What's That Bug? does not endorse extermination

Brightly Colored Beetle?
Mon, Jun 8, 2009 at 5:43 PM
This past weekend was warm and sunny, so I decided to hang a comforter out to dry on our back porch railing. Musch to my suprise, later that day I discovered 20 or so bright colored bugs congregating on my comforter! They were crawling around in a small area and would stay very close to one another regardless of my probing and prodding. Later in the day, they dissappered and I’ve not seen them since! What were my mysterious visitors??
Curious, Glen Allen, VA
Glen Allen, VA

Florida Predatory Stink Bug Nymphs

Florida Predatory Stink Bug Nymphs

Dear Curious,
We have just returned from a week in Ohio visiting family, and we have volumes of email to address. We plan to just skip around and select subject lines that catch our attention. Since we also have a neglected garden and some Euonymus, Golden Chain Tree and Iris from Mom’s garden to plant , we decided to only post one email to let our readership know that we are back. Your subject line caught our attention. Your photo of Florida Predatory Stink Bug nymphs, Euthyrhynchus floridanus, will be our only posting until much later. We love your photograph with the strong directional lighting. When Florida Predatory Stink Bugs first hatch, they stick together, but they will eventually become solitary hunters that are quite beneficial in the garden since they feed on caterpillars and beetles. This species is also sometimes known as the Halloween Bug, according to BugGuide, because of the adult black and orange coloration. We can’t help but wonder what the other side of your comforter looks like and if it is a family heirloom.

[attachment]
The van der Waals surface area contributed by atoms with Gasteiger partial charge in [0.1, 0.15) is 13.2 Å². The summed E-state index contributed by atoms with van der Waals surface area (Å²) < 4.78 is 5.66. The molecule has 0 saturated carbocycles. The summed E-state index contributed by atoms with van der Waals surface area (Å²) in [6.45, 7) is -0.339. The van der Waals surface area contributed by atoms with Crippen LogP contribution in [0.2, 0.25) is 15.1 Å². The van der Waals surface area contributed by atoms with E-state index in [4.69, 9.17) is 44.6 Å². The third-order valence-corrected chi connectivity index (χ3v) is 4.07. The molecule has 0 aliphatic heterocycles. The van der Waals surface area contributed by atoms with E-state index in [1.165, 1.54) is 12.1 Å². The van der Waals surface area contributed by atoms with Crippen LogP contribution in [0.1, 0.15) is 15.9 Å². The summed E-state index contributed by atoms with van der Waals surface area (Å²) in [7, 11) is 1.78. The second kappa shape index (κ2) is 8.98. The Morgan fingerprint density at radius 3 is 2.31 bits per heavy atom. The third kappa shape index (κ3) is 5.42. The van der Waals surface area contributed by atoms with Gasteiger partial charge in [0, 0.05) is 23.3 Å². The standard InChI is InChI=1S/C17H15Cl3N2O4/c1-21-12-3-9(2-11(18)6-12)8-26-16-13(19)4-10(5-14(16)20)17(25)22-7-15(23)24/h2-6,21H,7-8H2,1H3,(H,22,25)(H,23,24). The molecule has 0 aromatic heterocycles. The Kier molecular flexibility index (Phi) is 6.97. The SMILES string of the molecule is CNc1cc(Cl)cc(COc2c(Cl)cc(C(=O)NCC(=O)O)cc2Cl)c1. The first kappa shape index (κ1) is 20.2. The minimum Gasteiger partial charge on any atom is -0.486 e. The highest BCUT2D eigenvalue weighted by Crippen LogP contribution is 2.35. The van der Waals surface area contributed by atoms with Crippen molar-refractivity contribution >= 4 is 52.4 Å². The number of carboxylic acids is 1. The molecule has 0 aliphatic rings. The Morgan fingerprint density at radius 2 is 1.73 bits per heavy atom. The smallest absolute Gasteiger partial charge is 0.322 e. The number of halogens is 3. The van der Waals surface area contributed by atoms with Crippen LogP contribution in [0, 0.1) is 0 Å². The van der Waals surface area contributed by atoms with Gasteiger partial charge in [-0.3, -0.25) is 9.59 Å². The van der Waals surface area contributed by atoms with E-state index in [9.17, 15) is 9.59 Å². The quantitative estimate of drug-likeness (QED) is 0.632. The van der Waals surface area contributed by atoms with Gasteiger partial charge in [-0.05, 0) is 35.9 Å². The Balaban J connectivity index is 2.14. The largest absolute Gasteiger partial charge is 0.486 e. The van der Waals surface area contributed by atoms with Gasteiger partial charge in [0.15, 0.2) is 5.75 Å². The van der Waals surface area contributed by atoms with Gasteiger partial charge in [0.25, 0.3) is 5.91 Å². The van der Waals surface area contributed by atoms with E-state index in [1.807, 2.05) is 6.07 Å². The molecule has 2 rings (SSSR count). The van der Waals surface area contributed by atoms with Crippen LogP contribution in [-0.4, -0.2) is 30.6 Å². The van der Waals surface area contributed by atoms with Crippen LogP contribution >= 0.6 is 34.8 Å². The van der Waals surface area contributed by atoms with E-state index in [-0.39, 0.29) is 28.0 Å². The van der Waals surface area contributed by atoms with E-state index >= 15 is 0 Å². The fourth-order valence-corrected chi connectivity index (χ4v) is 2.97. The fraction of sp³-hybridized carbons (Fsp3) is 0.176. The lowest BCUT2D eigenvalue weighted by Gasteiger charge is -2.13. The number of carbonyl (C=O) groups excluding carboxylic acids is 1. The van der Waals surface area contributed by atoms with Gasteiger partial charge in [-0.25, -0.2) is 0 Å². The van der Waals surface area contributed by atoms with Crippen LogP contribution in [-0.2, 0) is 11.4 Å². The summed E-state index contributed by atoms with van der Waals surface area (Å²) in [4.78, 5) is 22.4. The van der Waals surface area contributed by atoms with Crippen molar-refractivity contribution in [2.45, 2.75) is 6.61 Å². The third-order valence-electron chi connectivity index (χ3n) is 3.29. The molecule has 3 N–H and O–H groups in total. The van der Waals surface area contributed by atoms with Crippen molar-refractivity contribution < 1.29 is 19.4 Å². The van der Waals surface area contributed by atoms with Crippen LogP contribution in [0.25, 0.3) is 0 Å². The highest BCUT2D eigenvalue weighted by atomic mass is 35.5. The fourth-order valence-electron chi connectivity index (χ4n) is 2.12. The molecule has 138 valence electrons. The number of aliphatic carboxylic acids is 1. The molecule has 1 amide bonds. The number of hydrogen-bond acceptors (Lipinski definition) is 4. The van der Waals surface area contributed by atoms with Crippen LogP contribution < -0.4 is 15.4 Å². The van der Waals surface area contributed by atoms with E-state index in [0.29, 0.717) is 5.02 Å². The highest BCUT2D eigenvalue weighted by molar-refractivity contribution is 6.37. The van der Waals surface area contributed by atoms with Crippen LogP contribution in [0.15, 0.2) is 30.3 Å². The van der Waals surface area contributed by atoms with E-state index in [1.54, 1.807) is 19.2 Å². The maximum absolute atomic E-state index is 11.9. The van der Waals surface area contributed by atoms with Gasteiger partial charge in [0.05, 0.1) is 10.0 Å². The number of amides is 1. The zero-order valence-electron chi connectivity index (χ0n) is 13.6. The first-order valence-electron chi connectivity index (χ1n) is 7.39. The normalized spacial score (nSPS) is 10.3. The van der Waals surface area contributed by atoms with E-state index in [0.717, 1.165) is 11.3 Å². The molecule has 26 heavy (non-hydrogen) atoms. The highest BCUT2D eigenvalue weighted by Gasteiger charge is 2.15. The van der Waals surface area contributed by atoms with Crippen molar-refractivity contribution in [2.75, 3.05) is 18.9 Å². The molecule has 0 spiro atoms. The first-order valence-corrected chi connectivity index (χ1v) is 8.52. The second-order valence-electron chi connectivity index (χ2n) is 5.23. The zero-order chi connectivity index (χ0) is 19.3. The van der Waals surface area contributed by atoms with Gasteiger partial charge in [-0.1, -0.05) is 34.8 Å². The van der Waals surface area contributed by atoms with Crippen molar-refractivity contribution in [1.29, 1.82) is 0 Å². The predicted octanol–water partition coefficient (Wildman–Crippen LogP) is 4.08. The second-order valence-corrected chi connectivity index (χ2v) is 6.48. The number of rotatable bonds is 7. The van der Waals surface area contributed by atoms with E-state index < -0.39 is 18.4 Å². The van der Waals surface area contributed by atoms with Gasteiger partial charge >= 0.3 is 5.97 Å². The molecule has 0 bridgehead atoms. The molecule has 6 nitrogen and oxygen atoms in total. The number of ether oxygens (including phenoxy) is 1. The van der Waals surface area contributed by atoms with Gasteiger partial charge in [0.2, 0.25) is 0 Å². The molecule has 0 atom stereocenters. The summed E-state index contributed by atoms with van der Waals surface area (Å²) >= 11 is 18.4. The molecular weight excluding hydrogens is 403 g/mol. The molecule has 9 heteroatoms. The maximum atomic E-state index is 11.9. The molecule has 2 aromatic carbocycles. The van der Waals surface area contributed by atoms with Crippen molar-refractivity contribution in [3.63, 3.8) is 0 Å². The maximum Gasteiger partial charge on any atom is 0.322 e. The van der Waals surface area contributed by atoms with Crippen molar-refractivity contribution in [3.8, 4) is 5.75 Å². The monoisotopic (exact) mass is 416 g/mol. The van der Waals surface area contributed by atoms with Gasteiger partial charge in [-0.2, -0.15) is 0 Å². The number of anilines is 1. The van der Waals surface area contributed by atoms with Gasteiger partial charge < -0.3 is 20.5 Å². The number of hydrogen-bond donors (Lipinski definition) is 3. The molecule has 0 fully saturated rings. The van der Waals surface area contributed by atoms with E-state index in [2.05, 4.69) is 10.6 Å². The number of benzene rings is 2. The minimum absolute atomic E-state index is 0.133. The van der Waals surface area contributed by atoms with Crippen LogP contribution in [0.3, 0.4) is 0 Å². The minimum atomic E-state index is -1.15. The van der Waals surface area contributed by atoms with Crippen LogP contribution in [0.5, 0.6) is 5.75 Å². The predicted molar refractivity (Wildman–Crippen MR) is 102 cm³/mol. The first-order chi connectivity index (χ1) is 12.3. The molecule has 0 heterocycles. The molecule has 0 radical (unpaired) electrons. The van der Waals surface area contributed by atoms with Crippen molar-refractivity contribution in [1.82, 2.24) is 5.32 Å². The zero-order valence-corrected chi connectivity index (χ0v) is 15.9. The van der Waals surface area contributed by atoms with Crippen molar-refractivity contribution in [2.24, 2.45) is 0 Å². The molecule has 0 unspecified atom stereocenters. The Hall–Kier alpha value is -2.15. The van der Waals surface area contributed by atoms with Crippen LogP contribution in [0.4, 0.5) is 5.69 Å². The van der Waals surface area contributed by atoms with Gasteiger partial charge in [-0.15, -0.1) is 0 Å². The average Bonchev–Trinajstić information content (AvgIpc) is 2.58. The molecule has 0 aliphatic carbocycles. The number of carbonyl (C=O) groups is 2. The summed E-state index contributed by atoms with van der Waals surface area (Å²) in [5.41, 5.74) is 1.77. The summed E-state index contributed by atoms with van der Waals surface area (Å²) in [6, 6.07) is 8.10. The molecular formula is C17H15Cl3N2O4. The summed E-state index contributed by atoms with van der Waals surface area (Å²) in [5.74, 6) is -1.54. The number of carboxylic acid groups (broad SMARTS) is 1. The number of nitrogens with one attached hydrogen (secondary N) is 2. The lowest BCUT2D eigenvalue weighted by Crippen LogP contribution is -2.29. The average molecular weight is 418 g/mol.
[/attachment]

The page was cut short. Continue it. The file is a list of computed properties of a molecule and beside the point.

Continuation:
Wed, Jun 17, 2009 at 8:00 AM
Thanks so much for your response!  I’m glad to hear that these bugs are beneficial, and was facinated learn of their social qualities.  I’ll keep an eye out for these when they ultimately mature to their black and orange adult forms!
That comforter was actually a gift from my Mom some years ago and it has held up for 15 years or so.  Definately not an heirloom, but maybe it will be someday!

What's That Bug? does not endorse extermination

Leave a Reply

Your email address will not be published. Required fields are marked *